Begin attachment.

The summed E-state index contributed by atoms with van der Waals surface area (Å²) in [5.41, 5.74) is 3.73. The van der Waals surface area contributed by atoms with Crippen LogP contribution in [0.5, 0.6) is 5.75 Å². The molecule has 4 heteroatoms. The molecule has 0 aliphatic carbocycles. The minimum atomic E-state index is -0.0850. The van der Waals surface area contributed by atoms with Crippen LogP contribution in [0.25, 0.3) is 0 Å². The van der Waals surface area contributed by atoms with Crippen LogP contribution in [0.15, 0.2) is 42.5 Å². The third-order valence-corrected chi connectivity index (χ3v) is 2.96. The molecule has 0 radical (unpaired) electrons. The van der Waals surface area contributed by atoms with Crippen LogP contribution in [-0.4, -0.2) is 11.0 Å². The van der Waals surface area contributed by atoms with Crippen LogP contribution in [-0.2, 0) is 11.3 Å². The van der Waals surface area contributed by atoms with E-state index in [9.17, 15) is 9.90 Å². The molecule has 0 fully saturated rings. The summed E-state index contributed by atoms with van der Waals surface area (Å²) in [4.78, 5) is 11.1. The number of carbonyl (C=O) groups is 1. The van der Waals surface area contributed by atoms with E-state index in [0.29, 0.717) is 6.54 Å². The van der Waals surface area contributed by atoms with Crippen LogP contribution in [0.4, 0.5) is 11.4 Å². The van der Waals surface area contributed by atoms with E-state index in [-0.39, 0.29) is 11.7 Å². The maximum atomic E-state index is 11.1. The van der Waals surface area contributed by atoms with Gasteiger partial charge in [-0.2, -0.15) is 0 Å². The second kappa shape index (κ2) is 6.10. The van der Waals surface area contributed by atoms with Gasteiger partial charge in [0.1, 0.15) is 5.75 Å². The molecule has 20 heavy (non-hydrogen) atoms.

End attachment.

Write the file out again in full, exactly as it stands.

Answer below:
The summed E-state index contributed by atoms with van der Waals surface area (Å²) in [5.41, 5.74) is 3.73. The van der Waals surface area contributed by atoms with Crippen LogP contribution in [0.5, 0.6) is 5.75 Å². The molecule has 4 heteroatoms. The molecule has 0 aliphatic carbocycles. The minimum atomic E-state index is -0.0850. The van der Waals surface area contributed by atoms with Crippen LogP contribution in [0.25, 0.3) is 0 Å². The van der Waals surface area contributed by atoms with Crippen LogP contribution in [0.15, 0.2) is 42.5 Å². The third-order valence-corrected chi connectivity index (χ3v) is 2.96. The molecule has 0 radical (unpaired) electrons. The van der Waals surface area contributed by atoms with Crippen LogP contribution in [-0.4, -0.2) is 11.0 Å². The van der Waals surface area contributed by atoms with Crippen LogP contribution in [-0.2, 0) is 11.3 Å². The van der Waals surface area contributed by atoms with E-state index in [9.17, 15) is 9.90 Å². The molecule has 0 fully saturated rings. The summed E-state index contributed by atoms with van der Waals surface area (Å²) in [4.78, 5) is 11.1. The number of carbonyl (C=O) groups is 1. The van der Waals surface area contributed by atoms with E-state index in [0.29, 0.717) is 6.54 Å². The van der Waals surface area contributed by atoms with Crippen LogP contribution in [0.4, 0.5) is 11.4 Å². The van der Waals surface area contributed by atoms with E-state index in [-0.39, 0.29) is 11.7 Å². The maximum atomic E-state index is 11.1. The van der Waals surface area contributed by atoms with Gasteiger partial charge in [-0.2, -0.15) is 0 Å². The second kappa shape index (κ2) is 6.10. The van der Waals surface area contributed by atoms with Gasteiger partial charge in [0.1, 0.15) is 5.75 Å². The molecule has 20 heavy (non-hydrogen) atoms.